Local authorities are important actors in the transition towards sustainable development. They can play important roles for the promotion of industrial ecology systems oriented management of resources and pollutants on the local and regional level. In this context, the method of substance flow analysis (SFA) has been argued to be supportive to municipal environmental management, although, performing an SFA is often time consuming and demands a great deal of work. It may be a task hard to fulfil on a regular basis for many local authorities. A crucial issue is, then, to what extent it is possible to learn from other SFA studies? Aiming to contribute to this understanding, this paper analyses comparative results of SFA case studies of the cadmium metabolism in three structurally different municipalities in Sweden. The analyses illustrate that in addition to specific knowledge gained from a single case study, there is also general knowledge that may constitute important information for environmental decision-making in other local authorities. © 2004 Elsevier Ltd. All rights reserved.

  • 6. Noren, H.
    et al.
    von Malmborg, Fredrik
    Linköping University, The Institute of Technology. Linköping University, Department of Management and Engineering, Environmental Technique and Management .
    Are standardized EMSs useful in local authorities? A study of how a tool from the private sector is used in the public sector2004In: Business Strategy and the Environment, ISSN 0964-4733, E-ISSN 1099-0836, Vol. 13, no 3, p. 187-197Article in journal (Refereed)
    Abstract [en]

    Following the trend in the private sector, standardized environmental management systems (EMSs) have been introduced in several local authorities around the world. When the tool is transferred from the private sector to the public, one can ask how useful the tool is in the new environment, since the private and the public sectors are two different types of social sphere, with different institutional logics. Taking a closer look at the situation in Sweden, this paper aims to investigate the applicability of standardized EMSs in local authorities and the public sector in general. Based on qualitative interviews with public officers in two municipalities in Sweden, it is argued that EMSs are useful in municipalities. However, the study also reveals that an EMS seems to be more suitable for technical service administrations and municipally owned companies than social service administrations. © 2004 John Wiley and Sons, Ltd and ERP Environment.

  • 7. Oskarsson, K.
    et al.
    von Malmborg, Fredrik
    Linköping University, The Institute of Technology. Linköping University, Department of Management and Engineering, Environmental Technique and Management .
    Integrated management systems as a corporate response to sustainable development2005In: Corporate Social Responsibility and Environmental Management, ISSN 1535-3958, E-ISSN 1535-3966, Vol. 12, no 3, p. 121-128Article in journal (Refereed)
    Abstract [en]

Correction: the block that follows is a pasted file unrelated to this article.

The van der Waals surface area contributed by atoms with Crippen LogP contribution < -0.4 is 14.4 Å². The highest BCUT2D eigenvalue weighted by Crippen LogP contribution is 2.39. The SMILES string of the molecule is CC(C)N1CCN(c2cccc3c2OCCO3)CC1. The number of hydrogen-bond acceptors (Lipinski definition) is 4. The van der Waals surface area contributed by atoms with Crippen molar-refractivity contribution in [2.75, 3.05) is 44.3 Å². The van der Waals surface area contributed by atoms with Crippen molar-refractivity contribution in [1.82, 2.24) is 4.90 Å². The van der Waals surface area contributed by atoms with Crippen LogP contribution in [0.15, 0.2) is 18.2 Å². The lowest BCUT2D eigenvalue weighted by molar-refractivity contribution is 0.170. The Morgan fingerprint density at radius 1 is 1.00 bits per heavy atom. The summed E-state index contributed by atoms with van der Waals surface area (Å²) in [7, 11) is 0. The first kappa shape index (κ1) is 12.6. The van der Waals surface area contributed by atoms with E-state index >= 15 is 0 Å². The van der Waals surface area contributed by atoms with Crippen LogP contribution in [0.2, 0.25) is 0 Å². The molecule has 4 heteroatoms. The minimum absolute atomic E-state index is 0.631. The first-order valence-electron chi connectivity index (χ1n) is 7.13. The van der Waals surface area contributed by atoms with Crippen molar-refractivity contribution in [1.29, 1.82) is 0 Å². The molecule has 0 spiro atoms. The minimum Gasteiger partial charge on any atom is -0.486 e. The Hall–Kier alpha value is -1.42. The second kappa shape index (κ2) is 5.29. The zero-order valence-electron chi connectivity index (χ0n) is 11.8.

The concept of sustainable development has become widespread amongst government agencies, politicians, corporations and other organizations throughout the world. As a response to the challenge of sustainable development, Swedish corporations have shown a growing interest in integrating their efforts regarding management of environmental, quality related and social issues. Companies in the engineering industry are particularly active in this area. This paper describes the paths three world leading Swedish engineering corporations have taken in their striving towards sustainable development, and analyses why and how they are integrating their different management systems. We finally analyse and discuss, from a theoretical point of view with focus on subjects as well as methods of management, whether these integrated management systems in use can support the companies in their management of sustainability. Copyright © 2005 John Wiley & Sons, Ltd and ERP Environment.

  • 8. Paulsson, F.
    et al.
    von Malmborg, Fredrik
    Linköping University, The Institute of Technology. Linköping University, Department of Management and Engineering, Environmental Technology and Management.
    Carbon dioxide emission trading, or not? An institutional analysis of company behaviour in Sweden2004In: Corporate Social Responsibility and Environmental Management, ISSN 1535-3958, E-ISSN 1535-3966, Vol. 11, no 4, p. 211-221Article in journal (Refereed)
    Abstract [en]

    The Kyoto Protocol opens up for market based solutions in climate change mitigation. A number of companies in Europe, North America and Asia have already practiced carbon dioxide emission trading. Sweden and Swedish companies have a tradition of being proactive in environmental policy and management. However, Swedish companies are acting reactively or even passively when it comes to emission trading. This paper aims to elucidate and explain the Swedish companies' behaviour on this matter. From our study, which focuses primarily on the energy and forestry sectors, it was found that companies are principally in favour of emission trading, but they have not developed initiatives for emission trading in practice. The study indicates that the institutional arrangements in which companies are situated do not encourage emission trading. Ambiguous government policies are claimed to prevent the companies from making long-term strategies on climate change mitigation in general and emission trading in particular. Copyright © 2004 John Wiley & Sons, Ltd and ERP Environment.

  • 9.
    Strachan, P.A.
    et al.
    The Robert Gordon University, Aberdeen Business School, Garthdee Road, Aberdeen AB10 7QE, United Kingdom.